The Research Process

The Research Process
  1. Gather records your family has

  2. Choose what you want to learn

  3. Find the records 

  4. Evaluate the information found

  5. Share what you learned


Following the Research Process and searching the records in order of priority will produce more effective research.

Step 1 – Gather the Records your Family Already Has

  • Search all the storage areas of your home

  • Start talking with your extended family to find out who might have family documents and keepsakes

  • Visit and/or interview relatives

  • Record what you find

  • Be willing to share back

Step 2 – Choose What you Want to Learn

  • Choose an ancestor to research

  • Don’t choose someone at the end of the line unless you have verified that line

  • Decide a specific question you want answered about this person

    • Example: What year did my ancestor arrive in the U.S.?

  • Create a place to save information for that individual

  • Start a Research Log for that family

    • Benefits:

      • avoid repetitive searches

      • create abstracts for copying into family history software

      • analyze sources when weighing evidence

    • Record both positive and negative searches

Step 3 – Find the records

The order of priority when searching records:

  1. Search for easy-to-find records on FamilySearch, Ancestry & FindMyPast

  2. Search already compiled trees and histories

  3. Understand the locality where your ancestor lived

  4. Search for additional census and vital records

  5. Search the Internet

  6. Search other major record types such as land, tax and probate records


1. Perform a general search for your ancestor on FamilySearch, Ancestry and FindMyPast for easy-to-find records


2. Search already compiled trees and histories

  • B. Check for county/town histories and family histories (compiled sources)

    • County histories are available for most U.S. states

    • (In New England look for town histories)

  • Check the surname for family histories, printed genealogies & biographical works

    • Find through Google, the Family History Catalog and WorldCat


3. Understand the locality where your ancestor lived

  • State, county & town boundaries changed over time

    • This impacts where you look for records

  • Many vital, land and probate records are on the county level

    • New England records were kept on the town level

  • Find maps relating to that time period


4. Search for additional census and vital records

  • This is a more focused search to find additional census and vital records that were not found when looking for easy-to-find records

  • Use details found about the locality and the information from compiled sources to narrow down your search

  • Search a specific record type in a specific place

Example: Nancy Pawley marriage in Trumbull County, Ohio

  • Use the information you are finding in census, vital and compiled records to find more census, vital and compiled records

  • CENSUS: Find the person in each census year they were alive

    • The original census record has more information than the index

    • If you cannot find a person in the census you are looking for:

      • Narrow the search down to a specific census, i.e. 1860

      • Search by their middle name or just list their initials

      • Remember that spelling was not standardized – check all variants

      • Use a wildcard along with three or more letters

      • Birth dates can be off several years for multiple reasons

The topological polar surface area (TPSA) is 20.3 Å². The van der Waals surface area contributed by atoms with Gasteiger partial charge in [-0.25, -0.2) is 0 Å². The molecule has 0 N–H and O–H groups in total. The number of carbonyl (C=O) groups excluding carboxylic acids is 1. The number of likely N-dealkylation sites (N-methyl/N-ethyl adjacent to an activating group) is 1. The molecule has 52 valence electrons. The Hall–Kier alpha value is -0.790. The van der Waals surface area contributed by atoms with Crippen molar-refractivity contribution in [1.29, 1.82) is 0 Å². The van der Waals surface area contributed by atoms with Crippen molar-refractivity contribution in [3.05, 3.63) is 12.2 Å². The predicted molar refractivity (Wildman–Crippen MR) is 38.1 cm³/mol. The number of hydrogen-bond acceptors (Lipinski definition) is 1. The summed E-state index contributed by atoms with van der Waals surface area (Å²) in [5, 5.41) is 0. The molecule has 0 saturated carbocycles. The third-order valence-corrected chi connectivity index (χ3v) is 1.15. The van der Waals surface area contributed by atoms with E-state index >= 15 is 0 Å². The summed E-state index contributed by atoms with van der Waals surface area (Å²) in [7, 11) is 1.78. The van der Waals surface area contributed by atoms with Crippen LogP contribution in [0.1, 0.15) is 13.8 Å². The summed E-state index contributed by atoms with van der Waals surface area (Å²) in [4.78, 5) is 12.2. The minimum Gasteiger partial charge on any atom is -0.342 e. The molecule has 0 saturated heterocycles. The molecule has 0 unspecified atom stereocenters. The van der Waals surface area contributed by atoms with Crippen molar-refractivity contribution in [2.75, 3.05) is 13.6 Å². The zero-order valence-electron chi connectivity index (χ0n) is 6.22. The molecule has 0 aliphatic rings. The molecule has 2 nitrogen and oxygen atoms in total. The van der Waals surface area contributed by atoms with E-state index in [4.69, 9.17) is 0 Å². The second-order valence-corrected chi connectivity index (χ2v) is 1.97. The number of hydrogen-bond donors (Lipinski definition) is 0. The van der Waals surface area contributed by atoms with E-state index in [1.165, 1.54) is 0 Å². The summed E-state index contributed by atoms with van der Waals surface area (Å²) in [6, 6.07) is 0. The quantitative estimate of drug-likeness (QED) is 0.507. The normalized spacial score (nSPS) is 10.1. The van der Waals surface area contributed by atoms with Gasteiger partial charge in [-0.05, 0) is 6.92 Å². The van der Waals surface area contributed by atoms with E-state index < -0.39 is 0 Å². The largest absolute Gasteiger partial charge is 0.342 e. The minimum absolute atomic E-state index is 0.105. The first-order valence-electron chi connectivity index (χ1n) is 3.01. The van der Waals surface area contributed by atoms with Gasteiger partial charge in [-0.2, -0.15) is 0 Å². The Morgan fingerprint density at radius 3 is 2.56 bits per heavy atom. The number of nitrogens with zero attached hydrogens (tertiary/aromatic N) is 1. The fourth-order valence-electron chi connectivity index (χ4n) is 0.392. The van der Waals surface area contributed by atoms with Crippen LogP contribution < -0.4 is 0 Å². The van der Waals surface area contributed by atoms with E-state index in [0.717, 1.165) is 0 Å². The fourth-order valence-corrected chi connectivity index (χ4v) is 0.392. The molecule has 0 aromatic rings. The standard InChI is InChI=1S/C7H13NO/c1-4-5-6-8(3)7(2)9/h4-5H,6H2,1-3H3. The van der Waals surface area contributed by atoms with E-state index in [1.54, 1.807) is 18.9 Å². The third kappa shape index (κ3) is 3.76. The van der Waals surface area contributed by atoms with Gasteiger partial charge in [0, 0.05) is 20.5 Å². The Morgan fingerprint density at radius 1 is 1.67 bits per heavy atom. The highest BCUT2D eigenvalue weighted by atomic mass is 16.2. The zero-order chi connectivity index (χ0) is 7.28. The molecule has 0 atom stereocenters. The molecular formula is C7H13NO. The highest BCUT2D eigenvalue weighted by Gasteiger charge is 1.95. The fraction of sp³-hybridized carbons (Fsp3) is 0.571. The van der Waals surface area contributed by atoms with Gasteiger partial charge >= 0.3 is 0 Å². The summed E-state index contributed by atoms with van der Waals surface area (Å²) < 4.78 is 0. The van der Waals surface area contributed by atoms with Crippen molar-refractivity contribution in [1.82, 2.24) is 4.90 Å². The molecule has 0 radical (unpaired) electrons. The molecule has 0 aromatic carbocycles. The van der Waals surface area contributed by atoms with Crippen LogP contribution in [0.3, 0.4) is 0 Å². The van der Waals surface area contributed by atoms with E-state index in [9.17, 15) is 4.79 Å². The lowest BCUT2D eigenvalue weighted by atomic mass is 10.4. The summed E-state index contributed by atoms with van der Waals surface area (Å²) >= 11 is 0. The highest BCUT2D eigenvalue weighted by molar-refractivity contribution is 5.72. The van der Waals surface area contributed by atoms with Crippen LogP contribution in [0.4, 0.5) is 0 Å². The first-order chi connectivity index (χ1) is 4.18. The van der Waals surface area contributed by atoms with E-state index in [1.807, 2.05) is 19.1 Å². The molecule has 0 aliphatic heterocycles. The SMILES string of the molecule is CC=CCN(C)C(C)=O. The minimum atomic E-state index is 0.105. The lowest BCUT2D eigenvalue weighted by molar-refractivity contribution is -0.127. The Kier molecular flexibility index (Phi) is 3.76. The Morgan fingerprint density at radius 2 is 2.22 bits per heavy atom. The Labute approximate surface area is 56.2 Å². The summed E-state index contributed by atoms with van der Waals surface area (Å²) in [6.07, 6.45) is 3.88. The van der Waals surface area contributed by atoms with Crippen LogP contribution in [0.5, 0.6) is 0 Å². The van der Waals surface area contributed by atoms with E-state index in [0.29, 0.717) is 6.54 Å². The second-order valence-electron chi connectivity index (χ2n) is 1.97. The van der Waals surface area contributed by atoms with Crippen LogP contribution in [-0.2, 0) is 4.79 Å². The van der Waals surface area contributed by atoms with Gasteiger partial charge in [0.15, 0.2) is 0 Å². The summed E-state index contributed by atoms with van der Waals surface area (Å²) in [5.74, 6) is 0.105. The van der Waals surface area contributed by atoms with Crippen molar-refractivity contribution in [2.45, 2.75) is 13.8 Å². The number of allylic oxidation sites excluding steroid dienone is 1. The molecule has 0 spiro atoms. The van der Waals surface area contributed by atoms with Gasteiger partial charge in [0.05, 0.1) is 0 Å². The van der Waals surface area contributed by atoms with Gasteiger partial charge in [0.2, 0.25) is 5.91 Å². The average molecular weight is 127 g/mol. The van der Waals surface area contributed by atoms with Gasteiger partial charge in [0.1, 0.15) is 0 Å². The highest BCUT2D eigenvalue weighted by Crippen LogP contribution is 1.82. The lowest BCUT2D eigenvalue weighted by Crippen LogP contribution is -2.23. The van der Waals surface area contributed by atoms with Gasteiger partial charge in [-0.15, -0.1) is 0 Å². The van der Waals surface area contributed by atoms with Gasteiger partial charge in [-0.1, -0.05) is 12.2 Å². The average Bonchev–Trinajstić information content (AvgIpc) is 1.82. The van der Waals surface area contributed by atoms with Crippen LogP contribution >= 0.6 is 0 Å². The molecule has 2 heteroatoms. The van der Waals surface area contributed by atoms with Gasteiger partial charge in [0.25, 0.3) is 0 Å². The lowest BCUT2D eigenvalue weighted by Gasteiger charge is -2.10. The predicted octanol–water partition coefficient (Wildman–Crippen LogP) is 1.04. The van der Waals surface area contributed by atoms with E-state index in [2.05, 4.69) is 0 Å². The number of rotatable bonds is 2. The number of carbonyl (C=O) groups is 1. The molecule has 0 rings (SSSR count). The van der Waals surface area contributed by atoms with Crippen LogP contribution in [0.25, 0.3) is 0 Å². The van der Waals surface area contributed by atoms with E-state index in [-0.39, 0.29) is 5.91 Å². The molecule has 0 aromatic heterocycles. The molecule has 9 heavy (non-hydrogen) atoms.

• Search for his/her spouse or children (especially those with unusual names)

    • Use multiple sites which have the census


    • Consistent birth and death records in the U.S. started in the early 1900s

    • Most marriage records began when the county was formed

    • Use record substitutes such as church, newspaper, obituary & cemetery

    • Where do I find vital records?

      • FamilySearch Records: they are indexing many vital records first

      • The FamilySearch Wiki: The “Vital Records” page for each state lists many sources and the dates records started for that state

    • Cyndi’s List (look up the state and then “Birth, Marriage, Death”)

    • PERSI (Periodical Source Index – found on FindMyPast)

5. Search the Internet:

  • Google (or other search engines)

    • Google specific people: “Thomas * Watt” obituary

    • Google the name backwards too - “Watt, Thomas”

    • Google specific records: Ohio Prebyterian records

  • USGenWeb

  • Cyndi’s List

  • Linkpendium


6. Search other major record types

Use the “United States Record Selection Table” in the FamilySearch Wiki to determine which records contain what you need

  • Probate Records (wills and estates)  

  • Land Records

  • Tax Records

  • Church Records

  • Military

  • Ethnic Records

Step 4 – Evaluate the Information you Found

Thoroughly look at every piece of information in each document

  • Compare the information with previous records found - does the information agree or disagree?

  • Was the information recorded by someone who had first-hand knowledge of the event? This is more likely to be reliable

  • Remember even original records can have incorrect information

  • What clues did you find for further research?

Step 5 – Share What you Learned

Sharing information is a great way to return the favor

  • Share your research in online databases:

    • FamilySearch

    • Ancestry

    • Etc.

  • Share with family or family organizations

  • Write a family history


Following the research process will produce more effective research

  • It will help you stay focused and search the records in the most efficient order

  • You will repeat the research process many times on one family group sheet

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